A few weeks ago, I started noticing that many EA organisations I work with have not correctly configured their domain names to stop their emails from being marked as spam. This came from a few specific requests where people had seen such issues, which prompted me to analyse all 25 or so organisations I had already worked with at that point. More than 35% of the organisations I looked at exhibited the problem.
A simple way to check if you need to improve your domain configuration is to use the Mail-Tester spammyness tool. Just send a preferably non-empty email to the given test address from an email address at the domain you want to check, then click the “check your score” button to get a report that highlights any issues.
You can use various strategies to avoid getting marked as spam, many of which are outlined here. One of the less apparent techniques that non-technical people have probably never heard of is enabling email authentication. This usually involves three technologies: Sender Policy Framework (SPF), DomainKeys Identified Mail (DKIM), and Domain-based Message Authentication, Reporting and Conformance (DMARC). SPF allows an email server to check that a received email comes from the domain it says it’s coming from. For example, if it sees an email from
firstname.lastname@example.org it can look up the domain
altruistic.agency for information on what email servers are allowed to send emails using that domain and whether this email matches it. DKIM is about signing outgoing emails with a digital signature that the email server can check to confirm it’s an authorised email. DMARC uses SPF and DKIM to set a policy for how emails should be handled by the server depending on whether they pass the tests applied by those technologies.
I won’t go into too much detail on how these three technologies work, but all use DNS records to perform authentication. This means a lookup is made for the domain name to get authoritative data on something, which can be used to verify the ownership of a website and many other things. If you are interested, see this page for an exhaustive guide on exactly what SPF/DKIM/DMARC does. What you need to do to enable email authentication is add some DNS records.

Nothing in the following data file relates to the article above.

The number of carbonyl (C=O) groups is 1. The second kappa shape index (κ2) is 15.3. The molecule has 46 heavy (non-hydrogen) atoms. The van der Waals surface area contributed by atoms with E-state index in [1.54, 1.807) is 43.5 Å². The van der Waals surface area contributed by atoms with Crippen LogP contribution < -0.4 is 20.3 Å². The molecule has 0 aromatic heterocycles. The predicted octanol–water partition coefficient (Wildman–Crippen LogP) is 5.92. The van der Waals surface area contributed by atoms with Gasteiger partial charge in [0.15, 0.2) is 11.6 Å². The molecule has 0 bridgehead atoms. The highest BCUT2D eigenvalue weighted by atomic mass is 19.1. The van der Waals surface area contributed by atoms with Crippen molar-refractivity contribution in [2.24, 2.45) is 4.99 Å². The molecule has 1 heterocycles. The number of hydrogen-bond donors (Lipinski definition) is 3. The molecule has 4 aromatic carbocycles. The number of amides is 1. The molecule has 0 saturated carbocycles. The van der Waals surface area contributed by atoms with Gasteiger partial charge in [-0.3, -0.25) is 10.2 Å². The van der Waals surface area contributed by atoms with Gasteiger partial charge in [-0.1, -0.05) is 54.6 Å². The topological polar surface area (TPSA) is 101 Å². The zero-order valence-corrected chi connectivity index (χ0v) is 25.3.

What records to add depends on what email provider you use. Typically you will find this information in your provider’s documentation. For example, Google has instructions on adding the proper records for SPF and similar ones for DKIM if you use Google Workspace as your email service. The process is very similar for other email providers, but you need to be confident about how to add DNS records. Setting up DMARC can be a bit more involved depending on how you want to handle its reporting capability.
If you are not exactly sure what you’re doing, you could break your website or email.
For that reason, you should ask an experienced tech support person, web developer, or someone else used to editing DNS records. Altruistic Agency is happy to help with this, just send us an email, and we’ll take it from there. It usually does not take us more than 5–10 minutes to make the necessary changes, but it requires some access, so a conversation is a good first step.
Note that emails might pass through many servers before reaching their destination, and any server along the way might flag the email one way or another. The goal is to make sure no servers have any valid reason to think the email is spam. Many other filters are used to determine the final status, including directly in the user’s email client, but the above are some definitive steps to reduce the risk significantly.
Finally, if you see legitimate emails in your spam folder, make sure to unmark them. Similarly, if someone tells you your emails ended up in their spam folder, remind them to unflag them. This helps train the algorithm used by the email provider so that it learns over time that emails from your domain are legitimate.